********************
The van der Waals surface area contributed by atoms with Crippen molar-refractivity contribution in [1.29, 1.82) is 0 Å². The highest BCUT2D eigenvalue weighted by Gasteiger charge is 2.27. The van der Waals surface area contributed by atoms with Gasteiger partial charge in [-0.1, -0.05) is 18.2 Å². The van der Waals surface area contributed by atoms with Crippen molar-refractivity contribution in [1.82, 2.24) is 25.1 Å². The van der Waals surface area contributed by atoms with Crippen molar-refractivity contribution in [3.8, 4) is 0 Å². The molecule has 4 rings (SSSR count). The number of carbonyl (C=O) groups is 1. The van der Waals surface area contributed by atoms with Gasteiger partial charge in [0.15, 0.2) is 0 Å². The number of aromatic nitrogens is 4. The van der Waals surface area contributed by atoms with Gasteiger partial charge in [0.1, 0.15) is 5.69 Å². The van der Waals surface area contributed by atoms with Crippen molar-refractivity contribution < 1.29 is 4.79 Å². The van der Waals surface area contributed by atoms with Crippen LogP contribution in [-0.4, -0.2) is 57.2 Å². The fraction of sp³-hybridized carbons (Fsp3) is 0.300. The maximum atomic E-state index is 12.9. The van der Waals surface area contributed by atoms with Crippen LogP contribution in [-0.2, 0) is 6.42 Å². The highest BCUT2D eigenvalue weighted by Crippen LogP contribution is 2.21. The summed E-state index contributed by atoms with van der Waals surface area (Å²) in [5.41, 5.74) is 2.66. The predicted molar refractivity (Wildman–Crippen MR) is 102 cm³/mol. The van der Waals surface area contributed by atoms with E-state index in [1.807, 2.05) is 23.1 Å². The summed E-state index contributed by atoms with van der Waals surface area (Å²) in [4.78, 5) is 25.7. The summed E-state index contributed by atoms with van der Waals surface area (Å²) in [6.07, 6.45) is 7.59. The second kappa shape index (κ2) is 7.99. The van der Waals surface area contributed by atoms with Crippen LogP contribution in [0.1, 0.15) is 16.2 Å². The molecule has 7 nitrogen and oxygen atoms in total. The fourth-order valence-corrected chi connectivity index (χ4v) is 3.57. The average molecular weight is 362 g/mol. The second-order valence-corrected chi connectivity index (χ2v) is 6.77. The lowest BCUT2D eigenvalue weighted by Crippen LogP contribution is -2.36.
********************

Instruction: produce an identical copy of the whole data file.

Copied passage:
The van der Waals surface area contributed by atoms with Crippen molar-refractivity contribution in [1.29, 1.82) is 0 Å². The highest BCUT2D eigenvalue weighted by Gasteiger charge is 2.27. The van der Waals surface area contributed by atoms with Gasteiger partial charge in [-0.1, -0.05) is 18.2 Å². The van der Waals surface area contributed by atoms with Crippen molar-refractivity contribution in [1.82, 2.24) is 25.1 Å². The van der Waals surface area contributed by atoms with Crippen molar-refractivity contribution in [3.8, 4) is 0 Å². The molecule has 4 rings (SSSR count). The number of carbonyl (C=O) groups is 1. The van der Waals surface area contributed by atoms with Gasteiger partial charge in [0.15, 0.2) is 0 Å². The number of aromatic nitrogens is 4. The van der Waals surface area contributed by atoms with Gasteiger partial charge in [0.1, 0.15) is 5.69 Å². The van der Waals surface area contributed by atoms with Crippen molar-refractivity contribution < 1.29 is 4.79 Å². The van der Waals surface area contributed by atoms with Crippen LogP contribution in [-0.4, -0.2) is 57.2 Å². The fraction of sp³-hybridized carbons (Fsp3) is 0.300. The maximum atomic E-state index is 12.9. The van der Waals surface area contributed by atoms with Crippen LogP contribution in [-0.2, 0) is 6.42 Å². The highest BCUT2D eigenvalue weighted by Crippen LogP contribution is 2.21. The summed E-state index contributed by atoms with van der Waals surface area (Å²) in [5.41, 5.74) is 2.66. The predicted molar refractivity (Wildman–Crippen MR) is 102 cm³/mol. The van der Waals surface area contributed by atoms with E-state index in [1.807, 2.05) is 23.1 Å². The summed E-state index contributed by atoms with van der Waals surface area (Å²) in [4.78, 5) is 25.7. The summed E-state index contributed by atoms with van der Waals surface area (Å²) in [6.07, 6.45) is 7.59. The second kappa shape index (κ2) is 7.99. The van der Waals surface area contributed by atoms with Crippen LogP contribution in [0.1, 0.15) is 16.2 Å². The molecule has 7 nitrogen and oxygen atoms in total. The fourth-order valence-corrected chi connectivity index (χ4v) is 3.57. The average molecular weight is 362 g/mol. The second-order valence-corrected chi connectivity index (χ2v) is 6.77. The lowest BCUT2D eigenvalue weighted by Crippen LogP contribution is -2.36.